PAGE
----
The Atlantic: Requiem for a Suicide Bomber

Reflections on the meaninglessness of terrorism in post-Arab Spring Egypt: Feb 18 2014, 11:31 AM ET

In early October, a suicide bomber affiliated with Ansar Bayt al-Maqdis drove his car through several checkpoints in the southern Sinai city of El-Tor, pulled up at Egyptian security headquarters, and detonated his explosives, killing three policemen. A month later, the Sinai-based jihadi group identified the attacker as Mohammed Hamdan al-Sawarka, in a haunting video that also included images of crackdowns by Egyptian security forces and footage of Egypt’s Anwar Sadat and Israel’s Menachem Begin making peace alongside Jimmy Carter. “I only decided to do the mission for the victory of the religion of God and to revenge our brothers, the mujahideen, against the infidels and tyrants,” al-Sawarka declared. Three months later, and three years after the fall of Hosni Mubarak, the swell of militancy that has afflicted Egypt since the overthrow of Mohammed Morsi is only getting worse. What follows is a letter from Egyptian writer Youssef Rakha to the young assailant behind the fatal attack in El-Tor.

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The four avatars of Hassan Blasim

REFUGEE: A man leaves, embarks on a journey, endures inhumane difficulties in search of a humane haven. There is a war going on where he comes from; it’s not safe even to walk to the vegetable souk. Abducted by one armed group, an ambulance driver he knows is forced to make a fake confession on video for the benefit of satellite news channels, then sold to another armed group—and so on.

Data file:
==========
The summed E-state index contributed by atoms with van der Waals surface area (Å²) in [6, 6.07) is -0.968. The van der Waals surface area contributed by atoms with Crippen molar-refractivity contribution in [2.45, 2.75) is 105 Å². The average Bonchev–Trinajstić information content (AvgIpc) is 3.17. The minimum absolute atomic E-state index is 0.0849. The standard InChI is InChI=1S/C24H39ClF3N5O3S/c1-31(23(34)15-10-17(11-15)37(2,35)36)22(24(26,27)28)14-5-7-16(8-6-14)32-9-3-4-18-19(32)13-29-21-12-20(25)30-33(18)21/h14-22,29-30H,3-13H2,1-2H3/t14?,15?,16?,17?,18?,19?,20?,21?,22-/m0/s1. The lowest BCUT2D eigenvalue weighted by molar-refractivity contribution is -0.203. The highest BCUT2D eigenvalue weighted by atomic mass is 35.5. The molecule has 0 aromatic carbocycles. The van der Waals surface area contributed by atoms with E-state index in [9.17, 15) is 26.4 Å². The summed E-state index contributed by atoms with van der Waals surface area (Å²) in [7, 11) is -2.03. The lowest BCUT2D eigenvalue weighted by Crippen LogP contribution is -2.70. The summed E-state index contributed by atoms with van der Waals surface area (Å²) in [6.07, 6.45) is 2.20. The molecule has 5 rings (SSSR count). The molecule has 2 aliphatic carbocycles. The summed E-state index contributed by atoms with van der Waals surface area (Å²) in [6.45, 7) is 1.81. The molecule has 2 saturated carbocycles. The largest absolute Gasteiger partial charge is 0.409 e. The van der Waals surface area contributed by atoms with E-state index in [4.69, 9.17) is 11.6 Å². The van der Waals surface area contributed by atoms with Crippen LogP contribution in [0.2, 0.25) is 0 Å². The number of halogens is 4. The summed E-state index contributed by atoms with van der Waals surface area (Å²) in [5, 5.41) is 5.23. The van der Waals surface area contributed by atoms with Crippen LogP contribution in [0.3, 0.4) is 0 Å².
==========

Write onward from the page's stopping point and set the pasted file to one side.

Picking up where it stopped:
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Watermelon republic

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Watermelon republic
Ensconced online, Youssef Rakha plays sportscaster
In the last few weeks cyber politicising has of course centred on the presidential elections. Apart from a few smallish boycott campaigns on Facebook, few have discussed the significance of what—were it not for the Washington-blessed military-and-Islamist pincers holding political reality in place—would have been the most significant event in Egyptian history since 1953. No one has brought up such issues as the absurdity of running in the absence of a constitution (i.e., on a programme that may prove impracticable once the constitution is drafted), the fact that democratic process is untenable under the hegemony of a military junta, or the lack of any difference between rigging and obtaining votes by distributing sacs of rice or bottles of cooking oil or indeed gas cylinders a la Muslim Brotherhood campaign strategy. The politicising has centred, rather, on who to vote for—and activists as much as analysts, both professional and amateur, have displayed disturbing levels of hysteria in championing the cause of their candidate of choice, fuelled either by supposed loyalty to the revolution and its martyrs or by concern for the future of security and economic stability—with the result that the scene looks like a football match in which the players are substandard and the two teams on the field (the Islamists and the Fuloul or “Remnants of the Fallen Regime”) are vying for supporters of a third (the Revolutionaries) that has been disqualified from competing.